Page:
People - August 2007
Like any attentive newspaper editor, the Greensboro News & Record’s John Robinson knows his biggest competitors today are online. “We have to try even harder to get [readers] to choose us. The truth is that we do some stuff that probably doesn’t provide a whole lot of value to our readership. We need to drop some things.”
In June, the N&R dropped 41 workers, including 18 in the newsroom, and in July Robinson was deciding what coverage to prune. He won’t say what that might be, but stories from outlying regions may become scarcer. While the layoffs represent fewer than 10% of employees of the paper — owned by Norfolk, Va.-based Landmark Communications — it’s 15% of the editorial staff, which now has 110 employees. It’s the first newsroom layoff in the 22 years Robinson has been with the paper, he says.
Newspaper chains often bring ax-wielding editors from the outside to trim excesses, but Robinson climbed the ranks. After working for The Asheville Citizen-Times and The News & Observer, he joined the News & Record in 1985 as assistant city editor, and eventually became city editor, assistant managing editor, editorial-page editor and team-management coach.
Born in Staunton, Va., and raised mostly in Tulsa, Okla., Robinson, 54, graduated in 1974 with a bachelor’s in English from St. Andrews Presbyterian College in Laurinburg. Initially turned down by the Monroe Enquirer Journal in 1976 because he couldn’t type, he was hired a year later when another reporter didn’t work out.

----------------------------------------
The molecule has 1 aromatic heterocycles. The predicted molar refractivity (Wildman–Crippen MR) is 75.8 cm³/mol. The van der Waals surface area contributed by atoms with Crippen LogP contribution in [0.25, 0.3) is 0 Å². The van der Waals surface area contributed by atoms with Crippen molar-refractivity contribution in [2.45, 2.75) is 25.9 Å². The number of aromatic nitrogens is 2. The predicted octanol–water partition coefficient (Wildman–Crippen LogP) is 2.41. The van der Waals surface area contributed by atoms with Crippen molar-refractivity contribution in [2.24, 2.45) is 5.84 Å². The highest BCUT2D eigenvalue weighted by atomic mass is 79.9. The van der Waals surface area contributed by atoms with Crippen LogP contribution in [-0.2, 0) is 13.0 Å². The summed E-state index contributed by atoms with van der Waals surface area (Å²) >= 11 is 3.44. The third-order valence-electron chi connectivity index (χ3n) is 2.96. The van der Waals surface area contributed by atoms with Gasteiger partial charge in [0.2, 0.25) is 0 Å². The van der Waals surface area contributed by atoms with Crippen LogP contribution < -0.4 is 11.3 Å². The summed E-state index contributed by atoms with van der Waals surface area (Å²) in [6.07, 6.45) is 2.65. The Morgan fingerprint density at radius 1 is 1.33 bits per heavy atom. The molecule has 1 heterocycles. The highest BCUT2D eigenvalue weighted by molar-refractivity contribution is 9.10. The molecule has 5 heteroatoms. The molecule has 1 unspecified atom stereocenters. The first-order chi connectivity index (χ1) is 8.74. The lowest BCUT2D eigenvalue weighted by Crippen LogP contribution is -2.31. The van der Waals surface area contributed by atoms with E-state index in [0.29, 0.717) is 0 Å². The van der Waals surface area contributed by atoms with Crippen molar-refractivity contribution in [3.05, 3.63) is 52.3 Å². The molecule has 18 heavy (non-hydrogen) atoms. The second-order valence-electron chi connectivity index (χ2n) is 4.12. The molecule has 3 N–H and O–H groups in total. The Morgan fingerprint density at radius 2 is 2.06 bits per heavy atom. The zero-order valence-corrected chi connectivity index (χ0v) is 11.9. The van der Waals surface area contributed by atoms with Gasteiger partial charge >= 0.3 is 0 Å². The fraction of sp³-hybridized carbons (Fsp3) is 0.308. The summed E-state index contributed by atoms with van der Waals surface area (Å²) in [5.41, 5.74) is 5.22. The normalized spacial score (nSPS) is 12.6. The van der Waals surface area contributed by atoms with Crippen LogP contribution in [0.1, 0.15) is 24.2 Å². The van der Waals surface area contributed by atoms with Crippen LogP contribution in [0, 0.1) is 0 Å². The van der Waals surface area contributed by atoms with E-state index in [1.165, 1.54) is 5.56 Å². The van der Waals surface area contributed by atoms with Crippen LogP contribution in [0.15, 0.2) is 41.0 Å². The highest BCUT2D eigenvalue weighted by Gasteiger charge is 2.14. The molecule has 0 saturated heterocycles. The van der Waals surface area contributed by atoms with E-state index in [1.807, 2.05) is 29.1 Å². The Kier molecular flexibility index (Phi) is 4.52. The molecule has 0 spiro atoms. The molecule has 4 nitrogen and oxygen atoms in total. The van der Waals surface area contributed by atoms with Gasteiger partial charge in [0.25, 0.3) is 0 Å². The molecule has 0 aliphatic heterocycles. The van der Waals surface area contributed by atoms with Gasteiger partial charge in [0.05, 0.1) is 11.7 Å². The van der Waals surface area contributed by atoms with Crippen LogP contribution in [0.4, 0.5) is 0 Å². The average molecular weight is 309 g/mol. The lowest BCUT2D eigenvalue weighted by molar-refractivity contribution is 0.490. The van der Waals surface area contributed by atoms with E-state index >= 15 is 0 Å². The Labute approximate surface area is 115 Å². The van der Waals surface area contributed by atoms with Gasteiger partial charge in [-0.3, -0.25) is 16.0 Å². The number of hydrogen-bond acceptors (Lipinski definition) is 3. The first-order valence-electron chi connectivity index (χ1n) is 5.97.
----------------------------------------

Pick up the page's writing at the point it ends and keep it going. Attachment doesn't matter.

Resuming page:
In 1999, the year he became the N&R’s editor, the paper expanded its newsroom by 35 employees. Then the recession hit. “We didn’t get the advertising revenue that we wanted, so we started paring back.” Three years later, he asked reporters for more local coverage and more investigative pieces. Newspaper editors over the past five years have been touting in-depth local coverage as something readers don’t get from other media. “We believe people are looking for a newspaper to give them the big local news of the day ... and serve as a watchdog for the community’s interest,” he says.
The goals remain, he says, but much of the work will be online, where videos and blogs supplement the print edition. “Twenty years ago, if you really wanted to know much of anything about the world or even your community, you had to buy the local newspaper. Now, that’s not really true.”